Is democracy worth fighting for and even dying for? Does it need greater goals than itself? What should be the shape of our social order?
In an era gone by, Christian thought leaders believed they had a public role in answering such questions, and the public thought they did too. In 1943, as the Allies began to realize that victory over the Axis powers was inevitable, the independent work of five key intellectuals coalesced in remarkable ways concerning what the post-war world should look like.
In that year a French Catholic philosopher, a British poet living in America, an American poet now a British citizen, a French mystic working for the resistance in England, and an Oxford Don gave lectures, wrote poetry, produced books, and spoke on the BBC. The five—Jacques Maritain, W. H. Auden, T. S. Eliot, Simone Weil, and C. S. Lewis—all addressed the larger questions of society and politics for what would soon become the post-war world. Taking up themes of education, the demonic, and force, all asked how Christian perspectives might inform such answers.
Since the Allies used the methods of mechanized, technocratic warfare against the Fascist powers who employed the same techniques, the five wondered, What was needed so that we would not become like them? Despite the best efforts of these intellectual powerhouses to point society in a different direction (spoiler alert here), they failed. Such thinking and warnings were overwhelmed by the ultimately dehumanizing technological worldview that had been employed to win the war—and which would permeate the peace.
Of the five, only Jacques Maritain actually engaged substantively in the world of politics after the war as the French ambassador to the Vatican. Weil died and the others moved on to other concerns.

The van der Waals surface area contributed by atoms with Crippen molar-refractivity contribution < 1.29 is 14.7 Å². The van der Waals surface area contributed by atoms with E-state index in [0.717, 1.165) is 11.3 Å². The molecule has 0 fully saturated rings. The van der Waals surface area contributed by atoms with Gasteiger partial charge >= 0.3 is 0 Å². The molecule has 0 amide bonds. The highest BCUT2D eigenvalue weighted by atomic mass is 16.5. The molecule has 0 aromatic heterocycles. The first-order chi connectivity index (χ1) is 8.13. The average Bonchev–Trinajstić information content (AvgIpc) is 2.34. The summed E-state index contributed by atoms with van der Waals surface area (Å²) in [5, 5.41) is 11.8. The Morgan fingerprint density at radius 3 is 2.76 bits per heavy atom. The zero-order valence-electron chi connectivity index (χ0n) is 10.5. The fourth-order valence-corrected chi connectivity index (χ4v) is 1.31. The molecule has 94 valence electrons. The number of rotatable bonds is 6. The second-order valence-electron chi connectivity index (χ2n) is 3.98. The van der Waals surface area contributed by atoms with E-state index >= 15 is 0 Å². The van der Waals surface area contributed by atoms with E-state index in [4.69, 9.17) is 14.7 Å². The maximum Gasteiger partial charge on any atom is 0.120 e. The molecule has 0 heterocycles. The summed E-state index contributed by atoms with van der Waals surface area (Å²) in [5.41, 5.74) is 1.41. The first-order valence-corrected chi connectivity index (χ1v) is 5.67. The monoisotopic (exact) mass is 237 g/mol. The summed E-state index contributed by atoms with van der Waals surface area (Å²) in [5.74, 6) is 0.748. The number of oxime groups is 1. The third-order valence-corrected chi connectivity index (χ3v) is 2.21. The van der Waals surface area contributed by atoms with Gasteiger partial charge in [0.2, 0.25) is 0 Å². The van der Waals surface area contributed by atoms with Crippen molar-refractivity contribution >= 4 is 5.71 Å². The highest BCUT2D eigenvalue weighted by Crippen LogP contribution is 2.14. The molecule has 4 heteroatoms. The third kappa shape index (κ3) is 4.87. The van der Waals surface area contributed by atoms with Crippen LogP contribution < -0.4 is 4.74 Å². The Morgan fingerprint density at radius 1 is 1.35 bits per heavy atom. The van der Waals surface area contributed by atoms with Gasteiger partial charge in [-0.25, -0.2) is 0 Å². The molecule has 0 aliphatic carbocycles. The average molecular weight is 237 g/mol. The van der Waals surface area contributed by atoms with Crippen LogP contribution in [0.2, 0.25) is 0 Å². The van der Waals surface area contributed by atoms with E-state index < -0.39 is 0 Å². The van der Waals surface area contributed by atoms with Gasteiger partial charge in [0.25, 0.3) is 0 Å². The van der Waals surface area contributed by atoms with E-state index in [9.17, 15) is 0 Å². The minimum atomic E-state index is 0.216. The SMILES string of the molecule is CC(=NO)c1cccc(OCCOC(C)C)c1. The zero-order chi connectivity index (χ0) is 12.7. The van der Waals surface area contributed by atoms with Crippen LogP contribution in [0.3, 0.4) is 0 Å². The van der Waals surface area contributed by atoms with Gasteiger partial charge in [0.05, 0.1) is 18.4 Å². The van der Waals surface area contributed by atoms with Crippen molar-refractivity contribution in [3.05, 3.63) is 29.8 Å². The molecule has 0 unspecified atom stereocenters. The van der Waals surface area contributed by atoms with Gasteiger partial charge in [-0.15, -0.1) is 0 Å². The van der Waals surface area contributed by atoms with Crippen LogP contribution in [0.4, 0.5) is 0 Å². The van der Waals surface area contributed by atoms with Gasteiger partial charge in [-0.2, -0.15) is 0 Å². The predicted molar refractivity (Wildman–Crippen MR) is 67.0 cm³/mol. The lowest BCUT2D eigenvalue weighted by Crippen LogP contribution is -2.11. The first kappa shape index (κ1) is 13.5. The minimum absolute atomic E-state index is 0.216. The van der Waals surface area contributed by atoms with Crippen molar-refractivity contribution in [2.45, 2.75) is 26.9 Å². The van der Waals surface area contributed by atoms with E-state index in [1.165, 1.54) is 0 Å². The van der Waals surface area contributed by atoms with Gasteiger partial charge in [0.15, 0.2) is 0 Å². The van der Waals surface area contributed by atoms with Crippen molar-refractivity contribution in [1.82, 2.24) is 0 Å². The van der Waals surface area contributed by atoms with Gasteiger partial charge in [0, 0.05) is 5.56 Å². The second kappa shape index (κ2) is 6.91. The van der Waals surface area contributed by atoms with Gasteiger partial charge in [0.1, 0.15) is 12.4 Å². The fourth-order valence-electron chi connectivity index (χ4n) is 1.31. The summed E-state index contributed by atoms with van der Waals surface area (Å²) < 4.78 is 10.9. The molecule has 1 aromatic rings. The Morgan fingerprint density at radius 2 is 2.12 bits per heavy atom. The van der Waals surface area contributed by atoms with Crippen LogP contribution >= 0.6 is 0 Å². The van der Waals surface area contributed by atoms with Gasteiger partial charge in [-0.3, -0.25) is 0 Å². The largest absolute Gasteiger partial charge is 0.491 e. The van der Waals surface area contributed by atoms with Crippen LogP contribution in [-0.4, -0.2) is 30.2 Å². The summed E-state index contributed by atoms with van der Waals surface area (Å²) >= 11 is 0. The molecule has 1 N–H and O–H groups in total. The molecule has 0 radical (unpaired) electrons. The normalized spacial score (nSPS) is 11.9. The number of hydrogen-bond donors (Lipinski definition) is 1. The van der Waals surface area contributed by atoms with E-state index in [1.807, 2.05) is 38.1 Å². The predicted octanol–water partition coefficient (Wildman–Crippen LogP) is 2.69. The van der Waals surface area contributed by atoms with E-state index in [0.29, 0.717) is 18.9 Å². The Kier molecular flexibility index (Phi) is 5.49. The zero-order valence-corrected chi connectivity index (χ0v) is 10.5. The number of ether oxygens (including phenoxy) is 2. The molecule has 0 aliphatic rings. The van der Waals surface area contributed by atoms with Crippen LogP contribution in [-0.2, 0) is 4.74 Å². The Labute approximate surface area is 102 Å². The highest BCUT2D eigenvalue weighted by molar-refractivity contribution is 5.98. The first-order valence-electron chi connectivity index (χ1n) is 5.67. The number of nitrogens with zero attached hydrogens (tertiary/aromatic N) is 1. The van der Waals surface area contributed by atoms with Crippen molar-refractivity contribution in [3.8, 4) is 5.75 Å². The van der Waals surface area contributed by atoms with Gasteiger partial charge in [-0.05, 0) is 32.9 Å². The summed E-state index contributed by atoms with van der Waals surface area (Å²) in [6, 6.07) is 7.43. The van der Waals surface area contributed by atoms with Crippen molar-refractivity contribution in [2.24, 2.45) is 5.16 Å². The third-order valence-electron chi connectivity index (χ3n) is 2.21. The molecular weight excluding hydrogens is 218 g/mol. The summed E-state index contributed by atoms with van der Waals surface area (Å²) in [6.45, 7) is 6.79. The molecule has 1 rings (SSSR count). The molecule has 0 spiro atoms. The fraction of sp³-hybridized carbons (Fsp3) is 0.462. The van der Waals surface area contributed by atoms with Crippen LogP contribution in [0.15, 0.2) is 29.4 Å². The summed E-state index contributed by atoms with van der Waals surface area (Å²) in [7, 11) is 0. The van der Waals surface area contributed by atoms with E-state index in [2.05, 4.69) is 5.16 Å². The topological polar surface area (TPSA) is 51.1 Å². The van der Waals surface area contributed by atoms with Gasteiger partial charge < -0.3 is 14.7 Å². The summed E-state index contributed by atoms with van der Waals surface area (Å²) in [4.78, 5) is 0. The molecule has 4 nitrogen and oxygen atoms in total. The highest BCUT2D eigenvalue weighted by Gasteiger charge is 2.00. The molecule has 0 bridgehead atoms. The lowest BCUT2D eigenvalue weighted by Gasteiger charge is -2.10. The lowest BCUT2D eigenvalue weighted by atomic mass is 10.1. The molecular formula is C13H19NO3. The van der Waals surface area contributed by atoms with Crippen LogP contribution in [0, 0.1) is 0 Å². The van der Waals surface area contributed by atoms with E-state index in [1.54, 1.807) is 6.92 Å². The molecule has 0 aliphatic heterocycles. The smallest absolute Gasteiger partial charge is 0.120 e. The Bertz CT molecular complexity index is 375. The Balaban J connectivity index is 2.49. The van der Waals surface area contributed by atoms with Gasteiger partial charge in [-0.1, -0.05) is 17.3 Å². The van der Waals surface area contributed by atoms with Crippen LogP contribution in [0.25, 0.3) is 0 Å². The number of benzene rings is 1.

Alan Jacobs concludes his book The Year of Our Lord 1943 with an afterward about a somewhat younger Frenchman who had many of the same concerns as the five—Jacques Ellul. His conclusion about what Christians ought to do in such times is outrageous for the age we live in. I will not spoil the shock of that recommendation here but will encourage you to read it.
The unwritten agenda of this book and its relevance for today seems to be the similar questions that are now afoot. Does democracy have a future? Can it withstand the impulses of our now hyper technological society joined with the forces of nationalism which once more assert themselves–now in currently democratic societies like Great Britain, India, the United States and elsewhere? What role if any does Christianity have to play other than chaplain to the powers or hand-wringing bystander?
photo credit: Pixabay/Mark Thomas